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Derry woman leading the charge for 24 hour mental health crisis centre
3 Aug 2018
A local woman has called on the people of Derry, a city known the world over for its civil rights marches, to start a new movement by mobilising once again to address mental health issues facing the city. Fifty years on from the civil rights marches in Derry, Annamarie Toland from the Galliagh area of the city, has encouraged people to come together and contribute to the establishment of a 24-hour crisis centre in the city. It is an idea she has wanted to make public for a long time. Her first involvement with the issues of mental health and suicide started when she assisted in the search for missing man, Andrew Quigley, in January 2014. Sadly, his body was recovered from the River Foyle which prompted calls from his family for those with addiction and mental health problems to get the detox unit and adequate crisis intervention facilities that they need. To this day people are still calling for the government to fill gaps in the service by providing a detox unit and adequate support for charities already helping people in the city. In her search for solutions, Ms Toland has encouraged the people of Derry to start a grassroots movement to establish a 24-hour centre for people suffering from mental illness and suicidal thoughts. Derry is a city known worldwide for its stance on civil rights which brought thousands on to the streets to march for equality. With the city now in the grips of a mental health crisis, Ms Toland has asked people to come out en masse in a march for mental health ‘to save our sons and daughters’. Her motivation for doing it was to prevent further loss of life by suicide in the city and she made reference to all of the people both known and ‘unknown’ who have either entered the River Foyle or taken their own life in other ways.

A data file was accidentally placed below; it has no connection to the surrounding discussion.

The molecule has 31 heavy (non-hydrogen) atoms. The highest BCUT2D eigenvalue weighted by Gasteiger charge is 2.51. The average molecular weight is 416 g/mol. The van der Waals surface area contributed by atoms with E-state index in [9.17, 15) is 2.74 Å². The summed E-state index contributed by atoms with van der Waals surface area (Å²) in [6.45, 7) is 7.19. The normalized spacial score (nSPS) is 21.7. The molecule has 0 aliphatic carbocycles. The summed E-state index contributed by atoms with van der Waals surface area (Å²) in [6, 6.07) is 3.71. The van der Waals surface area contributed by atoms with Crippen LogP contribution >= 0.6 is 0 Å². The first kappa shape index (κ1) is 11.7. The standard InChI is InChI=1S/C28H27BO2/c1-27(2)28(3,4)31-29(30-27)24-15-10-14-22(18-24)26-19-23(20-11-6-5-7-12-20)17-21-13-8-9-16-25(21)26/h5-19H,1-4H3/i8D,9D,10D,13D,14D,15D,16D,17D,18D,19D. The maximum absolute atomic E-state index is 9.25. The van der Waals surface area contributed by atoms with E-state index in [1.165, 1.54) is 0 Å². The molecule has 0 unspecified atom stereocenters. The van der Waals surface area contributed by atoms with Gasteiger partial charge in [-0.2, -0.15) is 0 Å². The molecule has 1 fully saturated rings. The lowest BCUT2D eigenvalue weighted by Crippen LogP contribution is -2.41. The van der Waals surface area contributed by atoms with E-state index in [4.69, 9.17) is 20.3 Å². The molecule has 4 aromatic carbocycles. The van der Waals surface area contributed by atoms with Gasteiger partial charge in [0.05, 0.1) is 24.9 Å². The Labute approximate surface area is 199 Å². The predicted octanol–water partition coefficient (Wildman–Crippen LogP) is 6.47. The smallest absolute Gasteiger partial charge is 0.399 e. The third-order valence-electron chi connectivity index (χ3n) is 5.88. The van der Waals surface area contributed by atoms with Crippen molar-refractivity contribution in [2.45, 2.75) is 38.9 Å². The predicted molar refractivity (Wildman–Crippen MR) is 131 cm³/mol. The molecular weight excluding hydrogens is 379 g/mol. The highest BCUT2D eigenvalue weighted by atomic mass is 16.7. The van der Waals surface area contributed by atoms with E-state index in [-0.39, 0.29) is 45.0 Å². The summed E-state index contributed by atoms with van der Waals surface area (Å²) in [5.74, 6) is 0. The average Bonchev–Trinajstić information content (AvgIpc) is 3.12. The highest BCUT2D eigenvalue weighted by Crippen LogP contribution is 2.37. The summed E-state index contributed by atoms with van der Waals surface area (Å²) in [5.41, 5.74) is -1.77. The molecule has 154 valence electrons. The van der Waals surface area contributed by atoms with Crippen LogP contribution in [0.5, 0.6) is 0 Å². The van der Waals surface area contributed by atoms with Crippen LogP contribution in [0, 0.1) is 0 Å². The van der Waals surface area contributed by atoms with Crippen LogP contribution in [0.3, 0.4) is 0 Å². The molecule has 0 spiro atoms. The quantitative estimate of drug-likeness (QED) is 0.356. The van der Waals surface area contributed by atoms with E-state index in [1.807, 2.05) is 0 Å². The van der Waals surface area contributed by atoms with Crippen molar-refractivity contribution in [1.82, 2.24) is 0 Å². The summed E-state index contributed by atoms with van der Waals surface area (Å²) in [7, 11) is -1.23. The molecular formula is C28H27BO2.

She looked to the Foyle Hospice model for inspiration and believes that with the goodwill and generosity of the local community a support centre could be founded. The Hospice itself was set up through intense fundraising and started out with two specialist palliative homecare nurses before expanding over many years. Addressing members of the public and local councillors outside the Guildhall recently, Ms Toland said: “I think we, the ordinary people of Derry, have to ask ourselves can we each do something about it ourselves? I’ve looked at the concept of the Foyle Hospice and it arose from the health service not being able to provide necessary care for the people, so why can’t we, the people in Derry, provide the care. “We don’t have to wait for the officials to do it, every house in Derry knows somebody who has had mental health issues. I’m hoping that there’s people who know enough about starting something like this, a pound a brick, a pound towards renting somewhere in the town that will provide 24/7 care and residential care for people in the town. “Because you know what, we’re the experts not everybody out there, we are. We are the parents and the children, so I’m putting myself out there for ideas, opinions and whatever else. The most important thing for me is to get this ball rolling now. “I hope I’m not naïve, let’s not let any more families lose loved ones to the Foyle or otherwise.” She has encouraged people from all sides of the community to come forward and speak out as it’s a non-political and non-religious group.
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